Trends in Aid Assistance

Table 1 shows the net Official Development Assistance received in billions of US dollars in 2007 prices and exchange rate on a three year average. For the purpose of explaining the effectiveness of aid received, Botswana and the Democratic Republic of Congo are compared. In 1980- 89 Botswana received 256 billions of US dollars while Congo in that same year received 964 billions of US dollars. This means that Congo received over 70 percent more than Botswana. However, in that same decade Botswana's average GDP went up by 90 percent higher than Congo's as shown from Figure 2. Similarly, in Table 1 in the year 1990-99, Botswana received

151 billions of US dollars while Congo received 400 billions of US dollars. This means that Congo got over 62 percent more aid than Botswana. Figure 2 shows that despite Congo received more aid, she had a negative GDP growth rate.

Table 1: Trends in aid assistance to largest African recipients countries since 1970.










Annual Averages

Annual Amounts










Congo, Dem. Rep.








































































Note: The data of aid received by largest recipients and Botswana is adapted from OECD website: “Development aid at a glance- statistics by region Table 2.2.9, from p.8”.

Figure 2: Average annual GDP growth rate over the years.

Note: The data is obtained from the International Monetary fund, World Economic Outlook Database (2009).

One of the notable areas where foreign aid has been effective in Africa is in fighting diseases. For example, the World Health Organisation (WHO) an agency of the United Nation (UN) was able to tackle smallpox by setting up eradication units to get rid of the disease. In 2002, the Global Fund to Fight AIDS, Tuberculosis and Malaria (GFATM) together with the US President's Emergency Plan for AIDS Relief (PEPFAR) were able to fight against AIDS by providing antiviral treatment to 50,000 people in Africa and within five years over a million were on antiviral treatment.

Using aid assistance the UNICEF, UN, and Red Cross succeeded in reducing death caused by measles by 91 percent between 2000 and 2006 for nearly 400,000 people per year to 4,000 per year (children). In Malawi, aid assistance helped the national government by providing farmers with fertilizers and seeds to boost food productive. Within two years of implementation, their food production doubled from one tonne per hectare to two tonnes per hectare and Malawi is now actually an aid donor in their region.

Aid ineffectiveness in Africa

Existing records shows that since 1970, more than $300 billion US dollars in aid has been disbursed to Africa countries. However, there is little to show for it in terms of economic growth and human development. Africa's failure to generate any meaningful or sustainable long-term growth from the aid received is based on several factors. These include geographical,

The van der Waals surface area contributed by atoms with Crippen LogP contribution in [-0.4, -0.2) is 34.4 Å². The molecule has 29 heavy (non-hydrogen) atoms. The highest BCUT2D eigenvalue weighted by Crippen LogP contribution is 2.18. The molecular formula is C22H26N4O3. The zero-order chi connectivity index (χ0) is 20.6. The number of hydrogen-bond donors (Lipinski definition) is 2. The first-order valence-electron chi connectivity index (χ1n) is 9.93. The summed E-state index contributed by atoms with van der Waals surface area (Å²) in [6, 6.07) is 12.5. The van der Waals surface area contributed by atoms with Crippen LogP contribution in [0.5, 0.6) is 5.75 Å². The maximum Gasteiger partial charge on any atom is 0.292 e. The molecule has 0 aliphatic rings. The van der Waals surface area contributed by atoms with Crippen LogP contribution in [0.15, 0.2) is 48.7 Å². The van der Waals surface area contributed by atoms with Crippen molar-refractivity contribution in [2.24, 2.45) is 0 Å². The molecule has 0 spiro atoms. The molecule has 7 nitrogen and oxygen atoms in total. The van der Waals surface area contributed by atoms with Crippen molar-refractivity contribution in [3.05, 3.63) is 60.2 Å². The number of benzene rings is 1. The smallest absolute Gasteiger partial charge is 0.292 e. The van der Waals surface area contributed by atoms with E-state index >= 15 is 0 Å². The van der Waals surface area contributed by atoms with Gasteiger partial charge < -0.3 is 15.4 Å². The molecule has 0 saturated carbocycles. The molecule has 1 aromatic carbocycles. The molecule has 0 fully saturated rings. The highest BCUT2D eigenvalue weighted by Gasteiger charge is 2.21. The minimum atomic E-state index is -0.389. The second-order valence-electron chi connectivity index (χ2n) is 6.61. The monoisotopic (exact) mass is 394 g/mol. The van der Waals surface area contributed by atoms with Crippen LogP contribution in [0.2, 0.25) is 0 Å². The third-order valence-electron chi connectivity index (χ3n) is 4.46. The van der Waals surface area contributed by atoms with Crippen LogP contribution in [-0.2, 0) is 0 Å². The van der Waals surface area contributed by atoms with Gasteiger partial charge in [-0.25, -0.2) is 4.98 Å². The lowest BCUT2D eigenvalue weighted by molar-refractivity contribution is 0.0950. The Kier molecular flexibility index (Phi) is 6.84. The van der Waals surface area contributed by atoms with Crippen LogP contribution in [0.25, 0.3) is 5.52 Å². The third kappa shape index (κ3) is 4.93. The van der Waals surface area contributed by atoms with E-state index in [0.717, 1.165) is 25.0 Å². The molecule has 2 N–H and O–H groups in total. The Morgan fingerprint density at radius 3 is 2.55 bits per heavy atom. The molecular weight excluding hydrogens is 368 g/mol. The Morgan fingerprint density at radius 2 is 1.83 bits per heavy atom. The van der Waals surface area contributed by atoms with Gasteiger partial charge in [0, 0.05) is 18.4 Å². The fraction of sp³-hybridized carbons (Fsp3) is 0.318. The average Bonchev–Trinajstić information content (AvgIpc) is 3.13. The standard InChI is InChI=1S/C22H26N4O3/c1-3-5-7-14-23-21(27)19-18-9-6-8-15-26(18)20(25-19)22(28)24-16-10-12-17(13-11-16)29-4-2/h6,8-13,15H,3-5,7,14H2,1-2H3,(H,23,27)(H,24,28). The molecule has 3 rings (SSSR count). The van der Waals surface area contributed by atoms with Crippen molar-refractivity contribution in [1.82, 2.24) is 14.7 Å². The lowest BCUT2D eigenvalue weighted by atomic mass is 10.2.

historical, cultural, tribal, and institutional. While these factors vary from one African country to another, in most part African countries still depend mainly on aid for its economic sustainability. Despite the abundance of land and natural resources in Africa, economic success has not been achieved due to misuse of natural wealth. For instance, many African countries have not been able to capitalize on commodity windfalls of the 1970s which has left their economies in a state of despair.

Historical factors such as colonialism have often been put forward as an explanation for Africa's underdevelopment. This idea is described such that, the colonial powers established political structures and bureaucracies that were incompatible with the way of life of the indigenous people. Another contention for Africa's economic failures is the continent's disparate tribal groupings and ethno-linguistic make-up. There are about 1,000 tribes across Sub-Saharan Africa; most of these tribes have their own distinctive languages and customs. For example, Nigeria has an estimated population of 150 million people with about 400 tribes while Botswana with over a million people has at least eight large tribal groupings. This has led to ethnic rivalry causing civil unrest and strife and sometimes civil war as in the case of Nigeria during the Biafra war in 1967-1970 and genocide in Rwanda in the 1990s.As a result of the ethnic disparity, other African countries are also experiencing crises and disturbances. Such countries include Ethiopia, Darfur in Sudan, Jos in Nigeria and Cote d Ivoire. Another factor for Africa's poor economic growth is the absence of strong, transparent and credible public institutions such as civil service, police and judiciary.

Ineffectiveness of Aid

Several factors have contributed to the ineffectiveness of foreign aid in Africa. These factors include corruption, political instability, and savings and investments.


Over the last 30 years, foreign assistance in Africa has increased. The growth rate has declined with a higher incidence of poverty and corruption. It could be said that aid has helped in facilitating corruption in the sense that, it provides usable cash to corrupt government officials since the funds transferred are received by the corrupt government who siphon the money for their own personal gratification. The allocation of government spending by corrupt officials are directed to projects were there are more opportunities for extorting bribes and diverting funds, which leads to lower- quality infrastructures and depleted public services to the detriment of growth. Svensson makes an argument in one of his articles and states that aid increases corruption by reducing public spending that is aid lowers the provision of public goods.